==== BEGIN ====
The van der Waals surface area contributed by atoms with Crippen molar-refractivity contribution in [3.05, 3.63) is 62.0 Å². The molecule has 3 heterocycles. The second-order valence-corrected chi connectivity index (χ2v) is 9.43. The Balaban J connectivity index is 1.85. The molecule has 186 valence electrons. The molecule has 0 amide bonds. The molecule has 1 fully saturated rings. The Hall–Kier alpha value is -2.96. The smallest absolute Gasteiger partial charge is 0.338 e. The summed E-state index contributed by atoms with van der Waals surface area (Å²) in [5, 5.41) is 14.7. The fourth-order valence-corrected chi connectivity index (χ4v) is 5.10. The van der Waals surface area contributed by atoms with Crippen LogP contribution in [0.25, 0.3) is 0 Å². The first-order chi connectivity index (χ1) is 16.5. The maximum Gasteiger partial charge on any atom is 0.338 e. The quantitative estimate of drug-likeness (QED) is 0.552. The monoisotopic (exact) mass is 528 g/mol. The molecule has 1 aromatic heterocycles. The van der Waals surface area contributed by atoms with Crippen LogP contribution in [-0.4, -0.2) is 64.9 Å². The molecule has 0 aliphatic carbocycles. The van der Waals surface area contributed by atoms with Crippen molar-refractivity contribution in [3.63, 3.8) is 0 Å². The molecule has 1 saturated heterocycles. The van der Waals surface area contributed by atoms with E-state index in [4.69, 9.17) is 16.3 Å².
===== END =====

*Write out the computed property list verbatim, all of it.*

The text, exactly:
The van der Waals surface area contributed by atoms with Crippen molar-refractivity contribution in [3.05, 3.63) is 62.0 Å². The molecule has 3 heterocycles. The second-order valence-corrected chi connectivity index (χ2v) is 9.43. The Balaban J connectivity index is 1.85. The molecule has 186 valence electrons. The molecule has 0 amide bonds. The molecule has 1 fully saturated rings. The Hall–Kier alpha value is -2.96. The smallest absolute Gasteiger partial charge is 0.338 e. The summed E-state index contributed by atoms with van der Waals surface area (Å²) in [5, 5.41) is 14.7. The fourth-order valence-corrected chi connectivity index (χ4v) is 5.10. The van der Waals surface area contributed by atoms with Crippen LogP contribution in [0.25, 0.3) is 0 Å². The first-order chi connectivity index (χ1) is 16.5. The maximum Gasteiger partial charge on any atom is 0.338 e. The quantitative estimate of drug-likeness (QED) is 0.552. The monoisotopic (exact) mass is 528 g/mol. The molecule has 1 aromatic heterocycles. The van der Waals surface area contributed by atoms with Crippen LogP contribution in [-0.4, -0.2) is 64.9 Å². The molecule has 0 aliphatic carbocycles. The van der Waals surface area contributed by atoms with Crippen molar-refractivity contribution in [3.63, 3.8) is 0 Å². The molecule has 1 saturated heterocycles. The van der Waals surface area contributed by atoms with E-state index in [4.69, 9.17) is 16.3 Å².